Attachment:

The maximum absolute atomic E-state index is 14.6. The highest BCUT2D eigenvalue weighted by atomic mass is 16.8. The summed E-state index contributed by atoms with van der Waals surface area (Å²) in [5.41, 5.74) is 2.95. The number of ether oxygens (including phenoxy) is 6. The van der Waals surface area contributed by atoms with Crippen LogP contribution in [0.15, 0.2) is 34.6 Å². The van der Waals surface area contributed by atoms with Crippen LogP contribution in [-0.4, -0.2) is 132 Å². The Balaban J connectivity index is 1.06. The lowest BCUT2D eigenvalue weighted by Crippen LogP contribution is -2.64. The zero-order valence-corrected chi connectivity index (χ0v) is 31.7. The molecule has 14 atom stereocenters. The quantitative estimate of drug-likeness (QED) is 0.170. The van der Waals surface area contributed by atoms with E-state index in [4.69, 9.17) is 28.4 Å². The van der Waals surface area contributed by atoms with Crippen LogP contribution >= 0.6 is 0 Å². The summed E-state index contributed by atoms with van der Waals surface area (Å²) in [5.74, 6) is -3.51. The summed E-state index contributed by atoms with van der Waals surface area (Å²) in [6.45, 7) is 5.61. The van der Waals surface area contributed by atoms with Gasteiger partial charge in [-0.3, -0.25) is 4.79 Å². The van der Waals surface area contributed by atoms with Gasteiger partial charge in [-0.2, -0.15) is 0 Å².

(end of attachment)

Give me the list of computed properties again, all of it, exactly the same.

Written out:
The maximum absolute atomic E-state index is 14.6. The highest BCUT2D eigenvalue weighted by atomic mass is 16.8. The summed E-state index contributed by atoms with van der Waals surface area (Å²) in [5.41, 5.74) is 2.95. The number of ether oxygens (including phenoxy) is 6. The van der Waals surface area contributed by atoms with Crippen LogP contribution in [0.15, 0.2) is 34.6 Å². The van der Waals surface area contributed by atoms with Crippen LogP contribution in [-0.4, -0.2) is 132 Å². The Balaban J connectivity index is 1.06. The lowest BCUT2D eigenvalue weighted by Crippen LogP contribution is -2.64. The zero-order valence-corrected chi connectivity index (χ0v) is 31.7. The molecule has 14 atom stereocenters. The quantitative estimate of drug-likeness (QED) is 0.170. The van der Waals surface area contributed by atoms with E-state index in [4.69, 9.17) is 28.4 Å². The van der Waals surface area contributed by atoms with Crippen LogP contribution >= 0.6 is 0 Å². The summed E-state index contributed by atoms with van der Waals surface area (Å²) in [5.74, 6) is -3.51. The summed E-state index contributed by atoms with van der Waals surface area (Å²) in [6.45, 7) is 5.61. The van der Waals surface area contributed by atoms with Gasteiger partial charge in [-0.3, -0.25) is 4.79 Å². The van der Waals surface area contributed by atoms with Gasteiger partial charge in [-0.2, -0.15) is 0 Å².